Tuesday, July 16, 2013

Twitter in the Classroom

There are about 5,000,000 things I should be doing right now...namely, actually getting my act together to leave the house...not happening anytime soon...because one of the things on the "should be doing" list is "blog." It just doesn't feature prominently at the top of the list!

At this point in the summer, a lot of people in the bloggy world seem to have access to their classrooms. If you remember from last summer, I have to turn in my keys before finally going on holiday...and we can't pick them up for another month. So while so many of you wonderful teachers out there are busily working on your rooms steadily, here I sit thinking about my room...

Thought is a powerful thing; however, it doesn't seem to get the job done. I mentioned before that we had a couple of days after the official end of the school year in which we had to go in and do some work. During that time, I moved my classroom and did very little more. Which means that I have not yet gotten to set up any of the features that I loved about my room last year. Namely, I've been thinking about my Twitter Wall.

This wall was something that featured fairly prominently in my language arts program this year. Each child was given a space and a "username" to go with it. I had printed out those pieces, laminated them, and then used my leveling app to make sure that they were straight...no OCD here.
My mistake at that time was that I had run out of card stock and just printed on regular paper. Because of that, I wound up sending each kiddo home with their final tweet of the year and plan to re-print on card stock this go around. 

At the beginning of each story, I would ask the students to embody one of the characters and give them a specific topic to tweet about. For example, in the story "Raising Dragons," I told the class that they had just walked into a cave and found a dragon egg (just like the main character)...tweet your reaction. 

They would head to the back of the room with a dry-erase marker, and write out their tweets underneath their own username. My students loved it! Especially when they could write messages to their parents for Back-To-School-Night and Open House. 

I also linked up an actual Twitter account for my classroom that I used to tweet out homework reminders, compliments for the day, spirit day ideas, etc...This was something that I had sort of idealized in my head this year. I love the idea still, but I let it fall flat when other things were more important. Also, I didn't encourage parents to follow as much as I should have.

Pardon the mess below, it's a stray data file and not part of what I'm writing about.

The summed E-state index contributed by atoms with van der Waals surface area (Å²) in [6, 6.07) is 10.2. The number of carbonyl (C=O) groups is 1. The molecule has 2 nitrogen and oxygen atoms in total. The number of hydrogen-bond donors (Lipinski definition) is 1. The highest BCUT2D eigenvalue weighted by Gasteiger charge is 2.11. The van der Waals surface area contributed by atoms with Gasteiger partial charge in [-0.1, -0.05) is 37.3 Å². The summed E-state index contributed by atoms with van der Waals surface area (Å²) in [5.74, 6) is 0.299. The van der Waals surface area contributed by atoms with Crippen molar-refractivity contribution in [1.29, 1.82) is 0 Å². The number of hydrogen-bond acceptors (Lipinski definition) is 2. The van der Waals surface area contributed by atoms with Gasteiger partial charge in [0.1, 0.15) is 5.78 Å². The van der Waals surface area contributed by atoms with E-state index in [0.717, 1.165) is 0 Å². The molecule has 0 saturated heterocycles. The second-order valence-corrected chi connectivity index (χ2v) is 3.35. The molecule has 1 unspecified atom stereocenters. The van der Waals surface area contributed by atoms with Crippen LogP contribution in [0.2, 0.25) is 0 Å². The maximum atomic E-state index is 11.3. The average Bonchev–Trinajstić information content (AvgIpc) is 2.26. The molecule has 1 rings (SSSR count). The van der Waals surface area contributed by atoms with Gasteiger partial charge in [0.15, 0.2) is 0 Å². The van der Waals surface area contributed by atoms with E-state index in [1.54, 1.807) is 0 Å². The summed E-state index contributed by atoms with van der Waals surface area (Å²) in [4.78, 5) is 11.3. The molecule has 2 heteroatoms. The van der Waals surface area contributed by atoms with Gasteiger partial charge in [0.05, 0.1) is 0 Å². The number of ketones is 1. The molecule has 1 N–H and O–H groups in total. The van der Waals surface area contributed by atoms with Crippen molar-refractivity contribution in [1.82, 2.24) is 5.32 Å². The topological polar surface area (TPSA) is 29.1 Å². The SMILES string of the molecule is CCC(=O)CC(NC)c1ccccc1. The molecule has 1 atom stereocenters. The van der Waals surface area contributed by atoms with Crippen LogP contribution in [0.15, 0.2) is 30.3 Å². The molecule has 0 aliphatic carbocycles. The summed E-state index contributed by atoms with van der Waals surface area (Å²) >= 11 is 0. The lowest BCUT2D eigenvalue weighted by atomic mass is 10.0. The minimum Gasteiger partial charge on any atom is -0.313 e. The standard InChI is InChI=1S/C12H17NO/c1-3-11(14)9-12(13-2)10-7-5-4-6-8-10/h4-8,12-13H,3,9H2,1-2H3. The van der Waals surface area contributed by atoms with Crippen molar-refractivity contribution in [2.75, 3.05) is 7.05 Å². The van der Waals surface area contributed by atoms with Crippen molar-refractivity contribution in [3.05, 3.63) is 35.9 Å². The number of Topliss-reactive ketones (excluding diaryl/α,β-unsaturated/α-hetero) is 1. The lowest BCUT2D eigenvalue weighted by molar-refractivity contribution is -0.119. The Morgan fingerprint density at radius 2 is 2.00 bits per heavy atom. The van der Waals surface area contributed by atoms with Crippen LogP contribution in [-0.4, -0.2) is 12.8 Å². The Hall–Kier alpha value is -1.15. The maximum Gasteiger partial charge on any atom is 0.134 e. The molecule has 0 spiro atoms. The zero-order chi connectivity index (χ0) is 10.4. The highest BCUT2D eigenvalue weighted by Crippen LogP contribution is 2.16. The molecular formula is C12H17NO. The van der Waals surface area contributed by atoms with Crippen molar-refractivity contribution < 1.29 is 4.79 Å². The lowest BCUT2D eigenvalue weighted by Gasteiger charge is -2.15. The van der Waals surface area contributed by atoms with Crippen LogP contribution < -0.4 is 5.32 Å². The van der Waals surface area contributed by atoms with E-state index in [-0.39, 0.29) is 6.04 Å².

It is my intent this coming year to make a point of asking families to set up an account, even if they are only following me. This will be a quick, easy way to keep the families appraised of what's going on. 

Things to note:
-Tweeting will never take the place of a phone call or email to parents if there is something important going on. Even though we live in a very tech-available world, not every student or family has access to the internet and tweets shouldn't be used to pass along super-important information.
-Much like on my blog, I avoid using student names or faces. Twitter is still the wide-open-interwebz, and what you put there is around forever. Even if your students' family signed off on the photo-release for your school, it is probably wise to keep their faces and names private.

And finally, I did make an update this year and created a new account. Last year's account was my school/room number....but as I've mentioned several times...I moved rooms! So now I have a slightly more generic one....

Okie doke. Here's to text-heavy blogging with coffee in hand. Off to work on some of the things on my list!


  1. How do parents feel about their children using twitter in the classroom? I think its a great idea and would love to use it in my future classroom.

    1. While the kiddos use "Twitter" they are not actually using the website. I have a wall of tweets that the students may access during certain assignments. This way, parents don't need to worry that their child is using the wide open world of social media.
      My twitter account is open for parents to follow; however, I make a point to never post anything child-specific.